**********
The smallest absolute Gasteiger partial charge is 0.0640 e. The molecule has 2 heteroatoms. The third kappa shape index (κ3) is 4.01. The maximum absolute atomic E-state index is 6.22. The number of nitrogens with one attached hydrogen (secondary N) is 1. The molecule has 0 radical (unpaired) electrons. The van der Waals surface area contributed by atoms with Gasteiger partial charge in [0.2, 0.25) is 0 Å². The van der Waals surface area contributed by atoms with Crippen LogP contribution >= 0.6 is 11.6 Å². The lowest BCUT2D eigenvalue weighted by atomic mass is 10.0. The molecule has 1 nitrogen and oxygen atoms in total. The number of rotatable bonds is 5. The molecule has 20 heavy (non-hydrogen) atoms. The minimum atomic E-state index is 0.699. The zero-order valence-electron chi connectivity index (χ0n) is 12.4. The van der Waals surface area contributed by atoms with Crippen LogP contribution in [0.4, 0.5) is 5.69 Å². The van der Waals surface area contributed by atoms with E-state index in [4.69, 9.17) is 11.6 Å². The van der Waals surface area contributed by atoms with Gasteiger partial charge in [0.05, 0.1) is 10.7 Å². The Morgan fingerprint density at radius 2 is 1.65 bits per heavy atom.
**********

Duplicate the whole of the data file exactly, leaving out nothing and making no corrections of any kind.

The smallest absolute Gasteiger partial charge is 0.0640 e. The molecule has 2 heteroatoms. The third kappa shape index (κ3) is 4.01. The maximum absolute atomic E-state index is 6.22. The number of nitrogens with one attached hydrogen (secondary N) is 1. The molecule has 0 radical (unpaired) electrons. The van der Waals surface area contributed by atoms with Gasteiger partial charge in [0.2, 0.25) is 0 Å². The van der Waals surface area contributed by atoms with Crippen LogP contribution >= 0.6 is 11.6 Å². The lowest BCUT2D eigenvalue weighted by atomic mass is 10.0. The molecule has 1 nitrogen and oxygen atoms in total. The number of rotatable bonds is 5. The molecule has 20 heavy (non-hydrogen) atoms. The minimum atomic E-state index is 0.699. The zero-order valence-electron chi connectivity index (χ0n) is 12.4. The van der Waals surface area contributed by atoms with Crippen LogP contribution in [0.4, 0.5) is 5.69 Å². The van der Waals surface area contributed by atoms with E-state index in [4.69, 9.17) is 11.6 Å². The van der Waals surface area contributed by atoms with Gasteiger partial charge in [0.05, 0.1) is 10.7 Å². The Morgan fingerprint density at radius 2 is 1.65 bits per heavy atom.